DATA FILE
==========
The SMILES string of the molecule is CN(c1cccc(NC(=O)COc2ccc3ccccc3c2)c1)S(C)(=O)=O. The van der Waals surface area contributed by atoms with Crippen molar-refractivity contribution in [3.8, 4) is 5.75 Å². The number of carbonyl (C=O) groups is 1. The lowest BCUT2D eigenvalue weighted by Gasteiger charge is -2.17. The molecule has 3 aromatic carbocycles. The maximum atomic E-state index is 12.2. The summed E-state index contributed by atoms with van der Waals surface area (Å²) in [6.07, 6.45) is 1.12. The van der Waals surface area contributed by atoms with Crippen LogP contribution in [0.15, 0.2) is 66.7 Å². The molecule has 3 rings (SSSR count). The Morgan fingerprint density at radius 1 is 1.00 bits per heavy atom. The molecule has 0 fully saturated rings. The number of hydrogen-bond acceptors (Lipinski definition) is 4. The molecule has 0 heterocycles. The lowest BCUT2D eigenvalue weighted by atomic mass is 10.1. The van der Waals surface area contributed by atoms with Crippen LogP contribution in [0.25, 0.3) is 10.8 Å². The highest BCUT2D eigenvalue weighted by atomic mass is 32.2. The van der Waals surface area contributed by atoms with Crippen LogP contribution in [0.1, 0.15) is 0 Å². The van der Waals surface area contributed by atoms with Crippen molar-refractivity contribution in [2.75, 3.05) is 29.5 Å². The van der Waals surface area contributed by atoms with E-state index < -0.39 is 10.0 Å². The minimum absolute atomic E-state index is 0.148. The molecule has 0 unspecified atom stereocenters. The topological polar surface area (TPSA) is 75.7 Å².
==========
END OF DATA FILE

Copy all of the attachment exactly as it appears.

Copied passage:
The SMILES string of the molecule is CN(c1cccc(NC(=O)COc2ccc3ccccc3c2)c1)S(C)(=O)=O. The van der Waals surface area contributed by atoms with Crippen molar-refractivity contribution in [3.8, 4) is 5.75 Å². The number of carbonyl (C=O) groups is 1. The lowest BCUT2D eigenvalue weighted by Gasteiger charge is -2.17. The molecule has 3 aromatic carbocycles. The maximum atomic E-state index is 12.2. The summed E-state index contributed by atoms with van der Waals surface area (Å²) in [6.07, 6.45) is 1.12. The van der Waals surface area contributed by atoms with Crippen LogP contribution in [0.15, 0.2) is 66.7 Å². The molecule has 3 rings (SSSR count). The Morgan fingerprint density at radius 1 is 1.00 bits per heavy atom. The molecule has 0 fully saturated rings. The number of hydrogen-bond acceptors (Lipinski definition) is 4. The molecule has 0 heterocycles. The lowest BCUT2D eigenvalue weighted by atomic mass is 10.1. The van der Waals surface area contributed by atoms with Crippen LogP contribution in [0.25, 0.3) is 10.8 Å². The highest BCUT2D eigenvalue weighted by atomic mass is 32.2. The van der Waals surface area contributed by atoms with Crippen LogP contribution in [0.1, 0.15) is 0 Å². The van der Waals surface area contributed by atoms with Crippen molar-refractivity contribution in [2.75, 3.05) is 29.5 Å². The van der Waals surface area contributed by atoms with E-state index < -0.39 is 10.0 Å². The minimum absolute atomic E-state index is 0.148. The molecule has 0 unspecified atom stereocenters. The topological polar surface area (TPSA) is 75.7 Å².